Since church-state accommodation has been the norm throughout history, it seems appropriate to begin a study of church-state relations by examining the underlying incentives each entity has to cooperate.  A cooperative church-state arrangement will be conceived here as "establishment," wherein a given religious organization receives special financial or legal privileges from the state.  These privileges could include, among other things: designation as the official state religion; subsidies for clerical salaries; religious education in public schools; state assistance in the construction and maintenance of church buildings; lower tariffs for goods imported by the church; favorable communications rights; preferential tax status; direct subsidies for religious programs; or prohibitions on alternative religious movements.  Although "establishment" often connotes a dichotomous situation, it is best considered a continuum where the amount of governmental assistance a church receives can vary over time and space.  In other words, churches can be more or less established. (p. 49)

Conceptualize establishment as a bargain wherein two autonomous institutions strike a deal to cooperate.  Neoclassical economics, the foundation for rational choice theory, posits that economic exchanges occur under the expectation of mutual benefit.  If one actor benefits only at the expense of another, the losing partner has no incentive to participate in the exchange.  When either partner in the bargain believes that the costs of the bargain outweigh the benefits, defection (in this case disestablishment) occurs.  For this study, the crucial issue becomes what both the church and state gain from establishment and what conditions would place strain on this bargain. (p. 49)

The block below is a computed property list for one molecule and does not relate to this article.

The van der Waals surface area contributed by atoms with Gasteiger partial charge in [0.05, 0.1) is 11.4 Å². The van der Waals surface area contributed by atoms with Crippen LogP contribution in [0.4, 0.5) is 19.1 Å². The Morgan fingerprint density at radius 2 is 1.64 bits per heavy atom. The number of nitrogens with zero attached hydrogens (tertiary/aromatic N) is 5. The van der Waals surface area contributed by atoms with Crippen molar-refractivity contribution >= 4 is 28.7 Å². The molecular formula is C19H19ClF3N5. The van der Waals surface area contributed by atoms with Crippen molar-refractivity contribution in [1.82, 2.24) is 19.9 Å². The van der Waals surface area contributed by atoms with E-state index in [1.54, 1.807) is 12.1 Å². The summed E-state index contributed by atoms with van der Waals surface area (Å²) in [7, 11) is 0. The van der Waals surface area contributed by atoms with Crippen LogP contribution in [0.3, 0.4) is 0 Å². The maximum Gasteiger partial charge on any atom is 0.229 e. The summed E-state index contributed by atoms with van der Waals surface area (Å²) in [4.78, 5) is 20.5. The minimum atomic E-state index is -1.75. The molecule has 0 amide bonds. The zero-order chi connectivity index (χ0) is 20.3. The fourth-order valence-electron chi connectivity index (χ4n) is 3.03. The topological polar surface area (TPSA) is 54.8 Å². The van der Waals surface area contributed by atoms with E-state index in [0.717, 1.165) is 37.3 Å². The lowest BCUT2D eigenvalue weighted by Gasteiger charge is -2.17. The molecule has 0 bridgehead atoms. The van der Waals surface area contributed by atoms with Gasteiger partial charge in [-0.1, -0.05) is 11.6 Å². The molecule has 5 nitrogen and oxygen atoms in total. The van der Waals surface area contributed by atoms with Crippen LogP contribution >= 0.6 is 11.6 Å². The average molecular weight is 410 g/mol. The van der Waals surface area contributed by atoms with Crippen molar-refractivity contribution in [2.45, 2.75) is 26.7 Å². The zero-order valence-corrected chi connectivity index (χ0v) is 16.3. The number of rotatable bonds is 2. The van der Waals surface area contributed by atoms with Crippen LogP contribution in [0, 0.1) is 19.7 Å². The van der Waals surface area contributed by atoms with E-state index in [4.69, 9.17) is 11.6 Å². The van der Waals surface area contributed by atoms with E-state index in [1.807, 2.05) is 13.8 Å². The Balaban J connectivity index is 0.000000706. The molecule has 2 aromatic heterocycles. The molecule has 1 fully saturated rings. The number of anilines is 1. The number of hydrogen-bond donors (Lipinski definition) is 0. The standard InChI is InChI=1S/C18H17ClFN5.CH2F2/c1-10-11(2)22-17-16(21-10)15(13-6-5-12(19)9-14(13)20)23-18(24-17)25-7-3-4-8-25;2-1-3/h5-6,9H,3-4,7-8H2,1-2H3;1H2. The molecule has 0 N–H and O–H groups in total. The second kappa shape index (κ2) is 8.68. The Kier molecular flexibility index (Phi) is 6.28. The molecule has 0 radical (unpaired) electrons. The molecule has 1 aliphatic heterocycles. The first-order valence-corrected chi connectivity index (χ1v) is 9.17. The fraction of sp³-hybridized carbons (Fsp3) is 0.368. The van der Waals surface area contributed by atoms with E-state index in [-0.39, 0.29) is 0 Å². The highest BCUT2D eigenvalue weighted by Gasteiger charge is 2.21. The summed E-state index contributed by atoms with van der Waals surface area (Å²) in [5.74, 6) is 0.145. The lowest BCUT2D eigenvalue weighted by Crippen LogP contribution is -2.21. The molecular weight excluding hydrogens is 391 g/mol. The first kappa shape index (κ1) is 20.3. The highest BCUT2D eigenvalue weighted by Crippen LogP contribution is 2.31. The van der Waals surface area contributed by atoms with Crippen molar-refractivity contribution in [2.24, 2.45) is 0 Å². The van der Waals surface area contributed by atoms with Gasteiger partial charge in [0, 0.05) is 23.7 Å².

Today, evangelical Protestants pose one of the greatest challenges ever faced by the Catholic Church in the Western Hemisphere.  Although the Catholic Church continues to be the region's largest single supplier of religious services, the collective force of evangelical churches rivals Catholic influence in many countries. ...As a consequence, the amount of attention paid to this phenomenon by Church organizations, personnel, and scholars has skyrocketed in recent years.  Even prior to the 1980s, evangelical Protestantism was a major concern in several parts of Latin America.  The intensity of Protestant growth in some countries provoked a change in episcopal thinking with regards to its evangelizing mission.  At a minimum, competitive pressure by Protestants from below persuaded bishops to rethink their traditional neglect of the popular classes.  In many cases, Protestant influences actually  helped shape the Church's new preferential option for the poor.  given the Church's major presence in the Latin American political arena, this shift in pastoral method had important political ramifications, notably a growing opposition to policies and regimes that hurt the interests of the popular classes. (pp. 79-80).

It would be myopic to say that the need to compete with Protestantism was the only factor affecting the bishops' decision to oppose military rule. Growing poverty and repression, reforms promoted at Vatican II and Medellin, courageous decisions on the part of individuals, and martyrdom catalyzed the new attitude toward military rule.  However, religious competition was a key component in explaining the variation in responses throughout the region.  Competition furnished the wake-up call the Church needed to realize that poverty and repression were serious problems that demanded more than temporary acts of charity.  More than just a wake-up call, however, Protestant advances also provided the motivation to do something about these problems.

OK, now you read some excerpts.  Now get off your duff and buy the book !  And don't buy it used; used books have all the knowledge sucked out of them.